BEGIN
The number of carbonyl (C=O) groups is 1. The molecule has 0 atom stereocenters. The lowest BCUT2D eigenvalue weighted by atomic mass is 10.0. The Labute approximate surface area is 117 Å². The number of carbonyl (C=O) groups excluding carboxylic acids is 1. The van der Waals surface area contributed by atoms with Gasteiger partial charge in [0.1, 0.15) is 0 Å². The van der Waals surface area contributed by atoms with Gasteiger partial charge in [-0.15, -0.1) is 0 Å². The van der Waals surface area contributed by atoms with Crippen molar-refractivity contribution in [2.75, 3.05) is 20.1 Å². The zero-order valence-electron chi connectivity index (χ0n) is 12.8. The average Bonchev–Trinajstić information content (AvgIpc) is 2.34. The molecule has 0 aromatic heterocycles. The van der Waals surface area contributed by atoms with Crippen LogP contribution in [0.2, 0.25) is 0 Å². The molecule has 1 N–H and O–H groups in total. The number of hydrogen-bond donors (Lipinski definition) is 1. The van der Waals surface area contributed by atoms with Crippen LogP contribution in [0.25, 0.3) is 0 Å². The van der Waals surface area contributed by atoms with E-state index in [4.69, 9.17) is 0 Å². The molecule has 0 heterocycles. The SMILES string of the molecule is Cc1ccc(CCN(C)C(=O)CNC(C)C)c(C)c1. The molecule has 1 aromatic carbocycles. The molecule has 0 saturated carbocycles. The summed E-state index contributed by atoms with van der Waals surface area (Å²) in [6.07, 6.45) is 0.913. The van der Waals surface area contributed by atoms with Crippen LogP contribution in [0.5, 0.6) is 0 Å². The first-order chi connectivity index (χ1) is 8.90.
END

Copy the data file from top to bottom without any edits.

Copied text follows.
The number of carbonyl (C=O) groups is 1. The molecule has 0 atom stereocenters. The lowest BCUT2D eigenvalue weighted by atomic mass is 10.0. The Labute approximate surface area is 117 Å². The number of carbonyl (C=O) groups excluding carboxylic acids is 1. The van der Waals surface area contributed by atoms with Gasteiger partial charge in [0.1, 0.15) is 0 Å². The van der Waals surface area contributed by atoms with Gasteiger partial charge in [-0.15, -0.1) is 0 Å². The van der Waals surface area contributed by atoms with Crippen molar-refractivity contribution in [2.75, 3.05) is 20.1 Å². The zero-order valence-electron chi connectivity index (χ0n) is 12.8. The average Bonchev–Trinajstić information content (AvgIpc) is 2.34. The molecule has 0 aromatic heterocycles. The van der Waals surface area contributed by atoms with Crippen LogP contribution in [0.2, 0.25) is 0 Å². The molecule has 1 N–H and O–H groups in total. The number of hydrogen-bond donors (Lipinski definition) is 1. The van der Waals surface area contributed by atoms with Crippen LogP contribution in [0.25, 0.3) is 0 Å². The van der Waals surface area contributed by atoms with E-state index in [4.69, 9.17) is 0 Å². The molecule has 0 heterocycles. The SMILES string of the molecule is Cc1ccc(CCN(C)C(=O)CNC(C)C)c(C)c1. The molecule has 1 aromatic carbocycles. The molecule has 0 saturated carbocycles. The summed E-state index contributed by atoms with van der Waals surface area (Å²) in [6.07, 6.45) is 0.913. The van der Waals surface area contributed by atoms with Crippen LogP contribution in [0.5, 0.6) is 0 Å². The first-order chi connectivity index (χ1) is 8.90.